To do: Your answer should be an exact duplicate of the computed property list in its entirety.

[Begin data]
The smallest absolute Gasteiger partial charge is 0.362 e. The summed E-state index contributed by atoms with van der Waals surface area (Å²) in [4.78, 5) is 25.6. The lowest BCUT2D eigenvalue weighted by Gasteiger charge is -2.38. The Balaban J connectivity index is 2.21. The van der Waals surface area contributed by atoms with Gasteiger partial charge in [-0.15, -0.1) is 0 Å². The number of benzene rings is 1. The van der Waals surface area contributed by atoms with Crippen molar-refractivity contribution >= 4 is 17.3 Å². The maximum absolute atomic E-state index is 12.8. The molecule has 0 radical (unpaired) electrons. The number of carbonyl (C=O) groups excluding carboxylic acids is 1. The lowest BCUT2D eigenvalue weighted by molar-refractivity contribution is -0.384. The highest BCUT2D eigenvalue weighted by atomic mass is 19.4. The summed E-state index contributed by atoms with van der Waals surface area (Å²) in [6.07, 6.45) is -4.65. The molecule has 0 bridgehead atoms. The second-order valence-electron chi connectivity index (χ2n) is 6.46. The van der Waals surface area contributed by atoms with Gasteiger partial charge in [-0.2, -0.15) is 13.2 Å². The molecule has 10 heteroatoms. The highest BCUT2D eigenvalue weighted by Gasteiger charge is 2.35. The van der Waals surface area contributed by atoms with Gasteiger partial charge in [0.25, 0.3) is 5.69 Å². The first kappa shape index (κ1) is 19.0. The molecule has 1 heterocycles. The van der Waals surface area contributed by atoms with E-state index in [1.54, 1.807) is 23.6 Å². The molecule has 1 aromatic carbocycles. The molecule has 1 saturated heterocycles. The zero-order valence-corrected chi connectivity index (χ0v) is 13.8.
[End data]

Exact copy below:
The smallest absolute Gasteiger partial charge is 0.362 e. The summed E-state index contributed by atoms with van der Waals surface area (Å²) in [4.78, 5) is 25.6. The lowest BCUT2D eigenvalue weighted by Gasteiger charge is -2.38. The Balaban J connectivity index is 2.21. The van der Waals surface area contributed by atoms with Gasteiger partial charge in [-0.15, -0.1) is 0 Å². The number of benzene rings is 1. The van der Waals surface area contributed by atoms with Crippen molar-refractivity contribution >= 4 is 17.3 Å². The maximum absolute atomic E-state index is 12.8. The molecule has 0 radical (unpaired) electrons. The number of carbonyl (C=O) groups excluding carboxylic acids is 1. The lowest BCUT2D eigenvalue weighted by molar-refractivity contribution is -0.384. The highest BCUT2D eigenvalue weighted by atomic mass is 19.4. The summed E-state index contributed by atoms with van der Waals surface area (Å²) in [6.07, 6.45) is -4.65. The molecule has 0 bridgehead atoms. The second-order valence-electron chi connectivity index (χ2n) is 6.46. The van der Waals surface area contributed by atoms with Gasteiger partial charge in [-0.2, -0.15) is 13.2 Å². The molecule has 10 heteroatoms. The highest BCUT2D eigenvalue weighted by Gasteiger charge is 2.35. The van der Waals surface area contributed by atoms with Gasteiger partial charge in [0.25, 0.3) is 5.69 Å². The first kappa shape index (κ1) is 19.0. The molecule has 1 heterocycles. The van der Waals surface area contributed by atoms with E-state index in [1.54, 1.807) is 23.6 Å². The molecule has 1 aromatic carbocycles. The molecule has 1 saturated heterocycles. The zero-order valence-corrected chi connectivity index (χ0v) is 13.8.